The concluding episode of Jonas Carpignano’s Calabrian trilogy
Dir/scr: Jonas Carpignano. Italy/France. 2021. 121 mins.
Having evolved an immersive brand of neo-neo-realism in two fresh and affecting films, Mediterranea and A Ciambra, Italo-American director Jonas Caprignano pushes his creative boundaries in what he has declared is the third and final part of a trilogy set in Gioia Tauro, a Calabrian town beset by organized crime and economic decline. Centering on a 15 year-old girl from a seemingly happy family who discovers her father is not what he seems, A A Chiara reprises some of Carpignano’s by-now familiar immersive techniques – working with a brilliantly natural but untrained acting talent (Swamy Rotolo) and surrounding her with family members who are partly playing themselves, partly characters created by the writer-director.
Carpignano’s ambition sometimes exceeds his delivery
Carpignano is more artistically ambitious this time around, creating a horror-tinged vision of a ravaged land forced to live beyond the law and beyond the pale in ways that are both literally and metaphorically subterranean. A Cannes sidebar fixture (A Chiara is debuting, like A Ciambra, in Directors Fortnight), Carpignano cannot rely here on the ‘executive produced by Martin Scorsese’ imprimatur of that film – which also became Italy’s 2018 Oscar selection. But this latest should nevertheless enjoy a decent arthouse run in Italy, France (where Haut et Court is distributing), and a few other territories.
A Chiara’s only obstacles will be, first, the fact that the film’s mafia backdrop may feel more cinematically familiar to audiences than A Ciambra’s insights into the daily life of a Calabrian Romani community; and second, that Carpignano’s ambition sometimes exceeds his delivery. There are times when the crunch of the gears can almost be heard as the director shifts up to this new expanded allegorical register, moments when we yearn for a little more depth in the film’s exposé of the inner workings of the Calabrian ‘ndrangheta, and scenes in which the freshness of the director’s improvisational work with actors doesn’t quite disguise a lack of character development.
But the intensity of Swamy Rotolo’s central performance and the story’s fiery commitment to her character sweep most of these quibbles aside. As in Mediterranea, which followed a Burkinabe migrant, and A Ciambra, whose focus was a resourceful Romani teenager, A Chiara derives much of its power from its unwavering loyalty to the point of view of its titular protagonist. Like many girls of her age, Chiara projects an arrogant self-assurance and rebelliousness; as with many girls of her age, there’s a naivety and vulnerability just beneath.
The film’s first half hour is mostly taken up by a long scene set at the 18th birthday party of Chiara’s older sister Giulia. Dad Claudio is handsome and quiet, adored by his daughters, who he treats with affection and solemn gallantry. But his refusal to improvise a rhyming birthday tribute to Giulia in the Calabrian tradition, to her obvious disappointment, sets warning bells ringing. It’s a form of domestic omertà, one we are reminded of when – after the explosion of a parked car outside the family house – Claudio simply disappears, or rather, goes to ground.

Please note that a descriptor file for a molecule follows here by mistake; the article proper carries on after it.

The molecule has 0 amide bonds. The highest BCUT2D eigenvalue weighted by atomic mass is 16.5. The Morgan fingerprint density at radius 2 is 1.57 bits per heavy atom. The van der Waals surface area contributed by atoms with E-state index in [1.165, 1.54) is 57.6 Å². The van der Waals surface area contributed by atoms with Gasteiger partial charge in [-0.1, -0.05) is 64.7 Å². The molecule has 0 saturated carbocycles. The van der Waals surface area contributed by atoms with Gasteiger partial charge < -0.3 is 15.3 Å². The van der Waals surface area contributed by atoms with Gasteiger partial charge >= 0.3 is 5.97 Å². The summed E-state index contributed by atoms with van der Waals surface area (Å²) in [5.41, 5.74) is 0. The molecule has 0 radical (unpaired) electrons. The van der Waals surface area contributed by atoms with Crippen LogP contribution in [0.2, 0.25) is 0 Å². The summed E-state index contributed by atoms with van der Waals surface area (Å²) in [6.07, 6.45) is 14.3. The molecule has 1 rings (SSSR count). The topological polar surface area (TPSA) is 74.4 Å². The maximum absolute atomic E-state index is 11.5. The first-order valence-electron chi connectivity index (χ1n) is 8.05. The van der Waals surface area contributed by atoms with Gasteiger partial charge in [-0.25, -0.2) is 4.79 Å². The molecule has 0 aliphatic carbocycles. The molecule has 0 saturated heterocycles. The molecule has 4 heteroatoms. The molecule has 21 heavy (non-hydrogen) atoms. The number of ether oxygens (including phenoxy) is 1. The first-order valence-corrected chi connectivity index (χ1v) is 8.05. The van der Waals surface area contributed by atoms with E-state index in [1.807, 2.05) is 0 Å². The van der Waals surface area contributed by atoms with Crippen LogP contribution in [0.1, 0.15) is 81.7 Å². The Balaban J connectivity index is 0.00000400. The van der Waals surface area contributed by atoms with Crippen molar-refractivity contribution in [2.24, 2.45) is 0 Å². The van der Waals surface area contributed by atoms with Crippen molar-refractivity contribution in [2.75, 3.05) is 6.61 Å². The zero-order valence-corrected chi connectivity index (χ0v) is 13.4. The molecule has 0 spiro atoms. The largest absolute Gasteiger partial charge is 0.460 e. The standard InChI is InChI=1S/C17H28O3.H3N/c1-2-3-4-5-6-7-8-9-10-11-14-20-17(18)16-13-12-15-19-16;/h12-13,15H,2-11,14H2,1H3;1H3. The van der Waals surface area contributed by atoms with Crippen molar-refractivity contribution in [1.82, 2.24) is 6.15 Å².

Against the advice of her mother and older sister, Chiara, who has meanwhile discovered what her father really does for a living, determines to seek him out and confront him. This takes her into a series of underground hideouts – all abandoned, except one – as the film begins to inject a dark fairytale note (at its best in a scene set in lashing rain) into its gritty realist register, even leaning on special effects in a couple of dream vision sequences. Some elliptical editing two-thirds of the way in, when Chiara is offered a way out, of sorts, by a social worker, even leaves open the possibility that the film’s darkest scenes – in which she is finally confronted with what it means to work for the ‘ndrangheta – may be a kind of ‘sliding doors’ vision that never actually happened.
Cameo performances by both A Ciambra’s lead Pio Amato and Mediterranea’s Koudous Seihon bind A Chiara to the earlier two parts of the trilogy, but the ties are looser, with a subplot that sees Chiara disfiguring a Romani girl feeling a little thin and contrived. Another familiar element is the soundtrack by Carpignano’s director/composer friend Benh Zeitlin with Dan Romer. Unobtrusive at first, it rises in intensity as the story becomes more sombre and the Calabrian dialect becomes more impenetrable.
Production companies: Stayblack Productions
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Producers: Jon Coplon, Paolo Carpignano, Ryan Zacarias, Jonas Carpignano
Production design: Marco Ascanio Viarigi
Editing: Affonso Goncalves
Cinematography: Tim Curtin
Music: Dan Romer, Benh Zeitlin
Main cast: Swamy Rotolo, Claudio Rotolo, Grecia Rotolo, Giorgia Rotolo, Antonio Rotolo, Vincenzo Rotolo, Carmela Rotolo